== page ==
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Permanent link (DOI): https://doi.org/10.7939/R3WW77623

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The Role of Context-Driven Response Bias on the Standard Anchoring Effect Open Access

Descriptions

Other title
Subject/Keyword
judgmental anchoring
heuristics and biases
real-world estimation
response bias
selective accessibility
context effects
Type of item
Thesis
Degree grantor
University of Alberta
Author or creator
Tam, Cory
Supervisor and department
Brown, Norman (Psychology)
Examining committee member and department
Moore, Sarah (Faculty of Business)
Dixon, Peter (Psychology)
Singhal, Anthony (Psychology)
Department
Department of Psychology
Specialization

Date accepted
2014-08-27T13:50:16Z
Graduation date
2014-11
Degree
Master of Science
Degree level
Master's
Abstract
Anchoring is judgmental bias in which quantitative estimates assimilate to seemingly irrelevant numerical reference values (Tversky & Kahneman, 1974). While Tversky and Kahneman (1974) originally proposed that anchoring results from the application of a deliberate anchoring-and-adjustment heuristic, other researchers have stressed the role of automatic processes with the introduction of priming-based accounts (Mussweiler & Strack, 1999). In this paper, we present a new perspective on anchoring called consistency theory. On this view, people first determine whether the true target value is above or below the anchor value, and then they provide an estimate that is consistent with the “Greater” or “Less” judgment. Differing from the selective accessibility account, consistency theory assumes that people can be affected by factors such as the response format of the initial comparative judgment. As predicted, we obtained context effects—participants’ judgments of target items were influenced by their judgments of filler items. That is, participants responded “Greater” more often for the target items when they had made fewer “Greater” judgments for the fillers items, and vice versa. Overall, these findings suggest that people can interact with numerical information in a number of different ways, which challenges the view that anchoring is driven by automatic, activation-based processes.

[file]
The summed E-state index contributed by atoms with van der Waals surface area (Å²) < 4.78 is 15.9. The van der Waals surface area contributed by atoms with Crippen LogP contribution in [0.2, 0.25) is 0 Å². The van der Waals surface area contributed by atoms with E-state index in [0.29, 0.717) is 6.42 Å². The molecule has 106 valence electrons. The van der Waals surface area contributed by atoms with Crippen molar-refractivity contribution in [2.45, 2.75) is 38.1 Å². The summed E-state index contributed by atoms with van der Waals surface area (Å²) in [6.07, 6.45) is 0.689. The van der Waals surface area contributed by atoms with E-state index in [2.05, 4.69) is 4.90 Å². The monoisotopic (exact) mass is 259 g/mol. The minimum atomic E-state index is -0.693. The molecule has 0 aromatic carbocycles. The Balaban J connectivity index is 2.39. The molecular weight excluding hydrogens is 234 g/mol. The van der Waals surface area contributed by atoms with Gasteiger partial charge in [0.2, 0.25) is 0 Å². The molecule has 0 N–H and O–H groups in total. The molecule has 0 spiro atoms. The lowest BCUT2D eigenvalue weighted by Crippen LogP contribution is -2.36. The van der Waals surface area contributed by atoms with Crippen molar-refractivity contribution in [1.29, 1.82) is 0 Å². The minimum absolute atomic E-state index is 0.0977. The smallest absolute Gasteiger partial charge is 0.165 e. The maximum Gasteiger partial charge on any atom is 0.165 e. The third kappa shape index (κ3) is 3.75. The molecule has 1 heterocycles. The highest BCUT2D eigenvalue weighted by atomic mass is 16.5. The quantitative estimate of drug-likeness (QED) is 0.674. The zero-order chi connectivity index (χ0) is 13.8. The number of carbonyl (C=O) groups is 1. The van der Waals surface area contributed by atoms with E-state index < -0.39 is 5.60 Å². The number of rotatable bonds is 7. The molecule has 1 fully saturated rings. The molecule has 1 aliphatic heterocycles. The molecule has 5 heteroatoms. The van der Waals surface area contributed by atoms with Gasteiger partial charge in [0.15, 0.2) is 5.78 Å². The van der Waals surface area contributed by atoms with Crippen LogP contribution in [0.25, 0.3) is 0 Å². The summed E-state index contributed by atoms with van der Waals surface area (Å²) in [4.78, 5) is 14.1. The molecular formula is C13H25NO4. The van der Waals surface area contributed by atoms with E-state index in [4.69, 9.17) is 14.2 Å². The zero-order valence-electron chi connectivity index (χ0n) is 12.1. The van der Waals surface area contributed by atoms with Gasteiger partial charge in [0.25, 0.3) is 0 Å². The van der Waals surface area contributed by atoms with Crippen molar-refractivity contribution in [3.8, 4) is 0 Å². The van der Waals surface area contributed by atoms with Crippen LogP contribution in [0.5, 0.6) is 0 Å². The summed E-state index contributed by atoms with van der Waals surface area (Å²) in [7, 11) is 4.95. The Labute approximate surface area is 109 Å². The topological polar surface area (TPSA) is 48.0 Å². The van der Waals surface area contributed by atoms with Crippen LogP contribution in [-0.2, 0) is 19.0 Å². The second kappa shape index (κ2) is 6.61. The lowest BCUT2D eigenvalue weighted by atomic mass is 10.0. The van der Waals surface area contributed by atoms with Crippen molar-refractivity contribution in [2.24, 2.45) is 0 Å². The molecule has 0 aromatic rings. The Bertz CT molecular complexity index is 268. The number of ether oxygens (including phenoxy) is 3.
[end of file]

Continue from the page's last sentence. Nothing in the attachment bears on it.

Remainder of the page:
Language
English
DOI
doi:10.7939/R3WW77623
Rights
Permission is hereby granted to the University of Alberta Libraries to reproduce single copies of this thesis and to lend or sell such copies for private, scholarly or scientific research purposes only. Where the thesis is converted to, or otherwise made available in digital form, the University of Alberta will advise potential users of the thesis of these terms. The author reserves all other publication and other rights in association with the copyright in the thesis and, except as herein before provided, neither the thesis nor any substantial portion thereof may be printed or otherwise reproduced in any material form whatsoever without the author's prior written permission.
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